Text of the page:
LAS VEGAS — As General Motors and Ford commissioned ideas from app makers this week, the possibilities for what you can do with your vehicle’s steering wheel buttons, microphone, speakers and internal gauges are quickly expanding.
At the International CES show, General Motors and Ford launched programs that will open their designs to developers, inviting them to create software applications for future car models.
Ford Motor Co.’s app developer program, called Sync AppLink, “is a way for (the company) not to worry about the next big app,” said product manager Julius Marchwicki.
General Motors Co. said its framework “gives developers a whole new sandbox, with wheels.”
General Motors showed off its new relationship with Apple’s Siri voice assistant, which is newly integrated in some of its cars including the Chevy Spark. Siri, however, linked up only to the car’s speaker and microphone and didn’t offer access to the car’s inner systems.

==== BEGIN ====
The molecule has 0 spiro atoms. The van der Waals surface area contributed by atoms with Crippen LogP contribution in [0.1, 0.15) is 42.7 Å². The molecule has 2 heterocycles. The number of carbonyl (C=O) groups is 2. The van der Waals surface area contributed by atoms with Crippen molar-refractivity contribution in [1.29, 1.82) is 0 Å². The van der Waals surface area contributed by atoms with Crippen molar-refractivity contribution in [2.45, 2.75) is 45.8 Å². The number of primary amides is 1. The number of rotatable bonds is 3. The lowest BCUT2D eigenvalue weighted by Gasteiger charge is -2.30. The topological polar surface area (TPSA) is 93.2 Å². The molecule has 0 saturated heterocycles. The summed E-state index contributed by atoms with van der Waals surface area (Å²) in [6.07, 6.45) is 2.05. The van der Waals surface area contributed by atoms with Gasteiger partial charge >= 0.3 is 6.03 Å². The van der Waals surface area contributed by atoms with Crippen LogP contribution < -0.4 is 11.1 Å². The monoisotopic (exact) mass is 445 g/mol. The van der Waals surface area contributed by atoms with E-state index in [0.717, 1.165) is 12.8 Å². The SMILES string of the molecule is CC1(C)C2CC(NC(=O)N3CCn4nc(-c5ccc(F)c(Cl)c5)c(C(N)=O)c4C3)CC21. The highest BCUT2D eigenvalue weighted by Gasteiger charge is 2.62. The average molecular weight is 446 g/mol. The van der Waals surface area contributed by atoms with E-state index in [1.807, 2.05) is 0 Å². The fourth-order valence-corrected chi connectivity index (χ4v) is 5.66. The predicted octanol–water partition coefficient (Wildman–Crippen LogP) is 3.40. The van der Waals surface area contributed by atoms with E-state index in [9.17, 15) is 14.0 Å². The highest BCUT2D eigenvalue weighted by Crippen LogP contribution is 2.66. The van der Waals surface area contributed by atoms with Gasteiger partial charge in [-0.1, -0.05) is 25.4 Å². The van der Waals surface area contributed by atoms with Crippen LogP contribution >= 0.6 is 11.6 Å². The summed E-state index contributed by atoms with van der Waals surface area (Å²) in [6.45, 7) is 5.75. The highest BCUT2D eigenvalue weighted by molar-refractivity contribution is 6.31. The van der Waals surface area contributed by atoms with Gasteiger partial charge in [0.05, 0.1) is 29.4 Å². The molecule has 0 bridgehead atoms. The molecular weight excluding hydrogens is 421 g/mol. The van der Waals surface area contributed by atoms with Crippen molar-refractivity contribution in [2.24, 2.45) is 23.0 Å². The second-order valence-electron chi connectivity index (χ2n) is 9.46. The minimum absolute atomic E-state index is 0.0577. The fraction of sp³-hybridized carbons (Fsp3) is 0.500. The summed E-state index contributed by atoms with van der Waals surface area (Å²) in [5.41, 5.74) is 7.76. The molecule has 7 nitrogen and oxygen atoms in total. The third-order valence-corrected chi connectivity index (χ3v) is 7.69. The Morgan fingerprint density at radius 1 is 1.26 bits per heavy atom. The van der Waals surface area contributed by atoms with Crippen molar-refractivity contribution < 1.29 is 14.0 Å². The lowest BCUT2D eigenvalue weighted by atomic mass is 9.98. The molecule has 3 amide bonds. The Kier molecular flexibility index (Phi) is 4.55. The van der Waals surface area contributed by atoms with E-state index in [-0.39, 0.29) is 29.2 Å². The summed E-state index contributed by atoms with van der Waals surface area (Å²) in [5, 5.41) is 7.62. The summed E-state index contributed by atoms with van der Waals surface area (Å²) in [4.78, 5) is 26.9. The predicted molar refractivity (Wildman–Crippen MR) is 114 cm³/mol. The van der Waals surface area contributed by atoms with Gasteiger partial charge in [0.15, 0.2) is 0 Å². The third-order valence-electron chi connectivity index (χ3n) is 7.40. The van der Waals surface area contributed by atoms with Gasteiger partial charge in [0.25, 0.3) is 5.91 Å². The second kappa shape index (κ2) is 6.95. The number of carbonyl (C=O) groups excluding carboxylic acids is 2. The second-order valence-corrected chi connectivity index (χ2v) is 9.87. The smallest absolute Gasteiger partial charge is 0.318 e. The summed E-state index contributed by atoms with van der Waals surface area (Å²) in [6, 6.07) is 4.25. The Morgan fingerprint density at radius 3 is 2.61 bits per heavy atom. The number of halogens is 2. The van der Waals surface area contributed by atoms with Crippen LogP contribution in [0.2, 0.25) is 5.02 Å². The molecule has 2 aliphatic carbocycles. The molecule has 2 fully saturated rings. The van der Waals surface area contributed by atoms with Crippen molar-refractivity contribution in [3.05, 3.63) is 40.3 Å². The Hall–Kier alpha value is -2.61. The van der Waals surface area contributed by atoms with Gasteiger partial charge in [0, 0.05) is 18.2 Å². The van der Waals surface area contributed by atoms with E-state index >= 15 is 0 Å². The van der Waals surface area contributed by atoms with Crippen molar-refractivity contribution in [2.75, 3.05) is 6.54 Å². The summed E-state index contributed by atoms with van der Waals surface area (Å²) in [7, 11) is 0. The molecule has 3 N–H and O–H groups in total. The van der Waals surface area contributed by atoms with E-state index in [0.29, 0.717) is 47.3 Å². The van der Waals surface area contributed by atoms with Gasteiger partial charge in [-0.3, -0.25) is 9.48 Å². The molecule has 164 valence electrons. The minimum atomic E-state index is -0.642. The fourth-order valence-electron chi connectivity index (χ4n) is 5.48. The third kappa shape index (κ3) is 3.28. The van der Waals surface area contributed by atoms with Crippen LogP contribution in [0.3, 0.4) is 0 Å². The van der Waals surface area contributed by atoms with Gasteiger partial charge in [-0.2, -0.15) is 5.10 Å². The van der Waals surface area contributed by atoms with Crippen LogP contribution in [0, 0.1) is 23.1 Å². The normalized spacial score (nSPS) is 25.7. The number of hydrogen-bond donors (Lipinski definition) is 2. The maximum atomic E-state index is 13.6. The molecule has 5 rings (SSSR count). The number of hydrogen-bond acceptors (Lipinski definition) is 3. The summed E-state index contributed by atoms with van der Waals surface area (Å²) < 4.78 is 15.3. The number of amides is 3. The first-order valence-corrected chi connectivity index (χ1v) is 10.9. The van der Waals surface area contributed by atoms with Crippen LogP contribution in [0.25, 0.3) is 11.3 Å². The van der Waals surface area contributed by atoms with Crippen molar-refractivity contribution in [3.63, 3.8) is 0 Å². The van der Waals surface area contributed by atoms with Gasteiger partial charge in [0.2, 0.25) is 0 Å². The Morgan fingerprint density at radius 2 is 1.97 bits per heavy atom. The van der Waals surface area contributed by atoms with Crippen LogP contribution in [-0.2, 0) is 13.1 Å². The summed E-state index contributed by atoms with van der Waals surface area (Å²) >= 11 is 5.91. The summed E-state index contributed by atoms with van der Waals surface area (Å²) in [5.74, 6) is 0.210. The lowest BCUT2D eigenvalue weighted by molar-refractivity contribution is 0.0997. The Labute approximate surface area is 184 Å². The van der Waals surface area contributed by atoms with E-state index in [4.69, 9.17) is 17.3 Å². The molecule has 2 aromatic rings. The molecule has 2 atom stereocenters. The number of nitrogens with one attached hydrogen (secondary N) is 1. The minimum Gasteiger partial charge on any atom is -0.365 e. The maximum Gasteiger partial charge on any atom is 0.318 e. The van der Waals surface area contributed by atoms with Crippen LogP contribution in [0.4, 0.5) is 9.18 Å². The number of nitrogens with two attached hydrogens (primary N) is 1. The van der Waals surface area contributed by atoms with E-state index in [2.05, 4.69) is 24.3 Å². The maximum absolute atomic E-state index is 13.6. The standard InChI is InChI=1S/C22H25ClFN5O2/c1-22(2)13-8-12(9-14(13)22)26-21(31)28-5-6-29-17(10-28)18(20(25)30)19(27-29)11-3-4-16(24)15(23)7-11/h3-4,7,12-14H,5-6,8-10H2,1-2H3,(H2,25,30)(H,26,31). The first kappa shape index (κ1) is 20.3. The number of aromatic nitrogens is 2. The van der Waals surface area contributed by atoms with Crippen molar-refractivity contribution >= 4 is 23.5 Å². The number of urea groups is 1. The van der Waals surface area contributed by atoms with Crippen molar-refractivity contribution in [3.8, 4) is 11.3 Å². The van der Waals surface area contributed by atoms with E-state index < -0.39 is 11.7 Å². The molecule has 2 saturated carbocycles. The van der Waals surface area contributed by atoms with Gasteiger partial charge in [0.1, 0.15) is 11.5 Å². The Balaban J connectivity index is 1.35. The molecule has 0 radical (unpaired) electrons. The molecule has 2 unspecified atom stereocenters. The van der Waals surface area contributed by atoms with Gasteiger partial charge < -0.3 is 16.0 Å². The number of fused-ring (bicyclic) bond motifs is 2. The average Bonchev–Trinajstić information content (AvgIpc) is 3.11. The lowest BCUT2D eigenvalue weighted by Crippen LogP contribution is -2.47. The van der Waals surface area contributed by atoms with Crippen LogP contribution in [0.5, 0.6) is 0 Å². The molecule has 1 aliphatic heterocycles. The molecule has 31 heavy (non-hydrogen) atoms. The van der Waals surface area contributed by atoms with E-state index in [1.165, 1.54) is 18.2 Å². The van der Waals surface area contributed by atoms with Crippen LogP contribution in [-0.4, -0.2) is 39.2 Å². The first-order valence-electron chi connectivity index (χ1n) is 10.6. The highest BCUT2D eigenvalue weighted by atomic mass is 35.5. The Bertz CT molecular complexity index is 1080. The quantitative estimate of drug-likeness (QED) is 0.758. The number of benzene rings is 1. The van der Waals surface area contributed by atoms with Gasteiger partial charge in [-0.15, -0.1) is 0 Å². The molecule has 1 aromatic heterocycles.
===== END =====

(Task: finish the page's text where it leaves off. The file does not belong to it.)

Hyundai’s Blue Link technology syncs with iPhones and Android devices already and allows users to check their car’s maintenance data on their mobile devices. The service debuted in 2011 on its Sonata and is expanding to a wider range of vehicles. Voice-activated control of third-party music apps isn’t integrated yet, but the company is exploring using Google’s Android software to do so. Toyota’s use of voice is the most advanced of the auto providers, even though it had nothing new to show at this year’s CES.
On Chrysler’s Ram 1500 truck introduced at the gadget show this year, iHeart Radio was added as an application. The truck also includes the option of using a 3G cellular phone chip inside the vehicle itself to become a Wi-Fi hotspot. That could be an attractive feature for people who might want to use the truck for a tailgate party.